Congolese celebrate century of God’s faithfulness

By Lynda Hollinger-Janzen Mennonite Mission Network


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TSHIKAPA, Congo — About 50 young musicians walked nearly 100 miles carrying their drums, luggage and a few babies to attend the centennial celebration of Communauté Mennonite au Congo (CMCO, Mennonite Community in Congo) July 16-22.

<img alt="The Mille Voix (thousand voices) choir directed by Mobutu Bongela sings outside the Welcome Center in Tshikapa. ” height=”357″ src=”; width=”540″>

The Mille Voix (thousand voices) choir directed by Mobutu Bongela sings outside the Welcome Center in Tshikapa. — Photo by James Krabill/MMN

For a week, the choir members from Ndjoko Punda, one of the first Mennonite mission stations in this central African country, traveled along rugged paths through forests and savannas, crossing rivers on makeshift bridges and spending nights in schoolrooms.
Chorale Grand Tam-Tam (Big Drum Chorale) arrived in Tshi­kapa, the headquarters of this Mennonite denomination, to lead Mennonites from three continents in praise for “100 years of evangelization and cultural encounters,” the CMCO tagline for the occasion.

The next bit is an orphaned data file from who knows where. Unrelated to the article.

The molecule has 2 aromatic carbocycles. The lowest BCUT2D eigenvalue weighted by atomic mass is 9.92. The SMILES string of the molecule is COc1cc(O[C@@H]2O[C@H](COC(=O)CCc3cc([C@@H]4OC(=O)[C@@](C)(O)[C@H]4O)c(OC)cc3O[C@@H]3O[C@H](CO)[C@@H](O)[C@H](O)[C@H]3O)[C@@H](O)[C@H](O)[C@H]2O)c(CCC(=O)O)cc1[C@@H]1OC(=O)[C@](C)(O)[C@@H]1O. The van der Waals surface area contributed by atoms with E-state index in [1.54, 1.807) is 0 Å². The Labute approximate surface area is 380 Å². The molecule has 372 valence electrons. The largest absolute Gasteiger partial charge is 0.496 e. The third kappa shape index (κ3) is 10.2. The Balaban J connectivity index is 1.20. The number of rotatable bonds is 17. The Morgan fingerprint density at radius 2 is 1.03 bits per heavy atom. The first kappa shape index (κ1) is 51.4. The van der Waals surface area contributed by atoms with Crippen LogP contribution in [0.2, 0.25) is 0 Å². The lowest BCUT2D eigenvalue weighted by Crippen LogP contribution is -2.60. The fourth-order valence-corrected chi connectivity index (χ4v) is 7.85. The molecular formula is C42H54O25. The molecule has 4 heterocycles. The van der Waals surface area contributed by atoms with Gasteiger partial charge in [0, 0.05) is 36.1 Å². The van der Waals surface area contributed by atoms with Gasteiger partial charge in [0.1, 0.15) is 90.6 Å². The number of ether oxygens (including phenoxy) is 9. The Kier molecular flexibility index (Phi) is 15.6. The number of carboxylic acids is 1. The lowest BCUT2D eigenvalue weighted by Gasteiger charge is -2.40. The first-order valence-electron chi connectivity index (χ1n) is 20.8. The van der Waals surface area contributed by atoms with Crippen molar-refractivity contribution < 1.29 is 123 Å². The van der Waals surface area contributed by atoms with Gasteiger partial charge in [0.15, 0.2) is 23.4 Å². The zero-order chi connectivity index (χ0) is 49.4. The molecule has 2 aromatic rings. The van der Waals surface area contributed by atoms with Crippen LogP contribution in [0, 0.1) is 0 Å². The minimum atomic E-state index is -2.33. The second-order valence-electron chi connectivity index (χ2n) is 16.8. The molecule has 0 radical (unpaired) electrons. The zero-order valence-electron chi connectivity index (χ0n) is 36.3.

In his historical overview of Mennonite history in Congo, the CMCO president, Adolphe Komuesa Kalunga, named weaknesses and failures in the missionary approach of those who came to Congo through Africa Inter-Mennonite Mission and its predecessor agencies: paternalism, a heavy focus on the spiritual with less concern for conditions that oppressed the Congolese people and a reluctance to trust the Congolese church with financial management.
However, Komuesa also acknowledged with gratitude these same missionaries, hundreds of them, who were faithful to God’s call to share the good news of Jesus — braving sickness, a harsh climate, difficult living conditions and political instability.
Some died of illness while serving. Komuesa asked the gathered assembly to stand for a moment of silence to remember all the Mennonites who sacrificed their lives in obedience to Christ’s call.
“I salute those missionaries who gave of their youth and their lives for our country,” Komuesa said in his concluding address. “I also render homage to their descendants who are still laboring for the welfare of our church. Let all of them know how grateful we are.”
Missionary accomplishments were only possible because Congolese people worked hand-in-hand with their brothers and sisters from North America, Komuesa said.
Today, CMCO is a member of AIMM, which brings together eight partner agencies.
About 400 participants gathered for the final worship service July 22. Many held candles in celebration of CMCO’s birthday.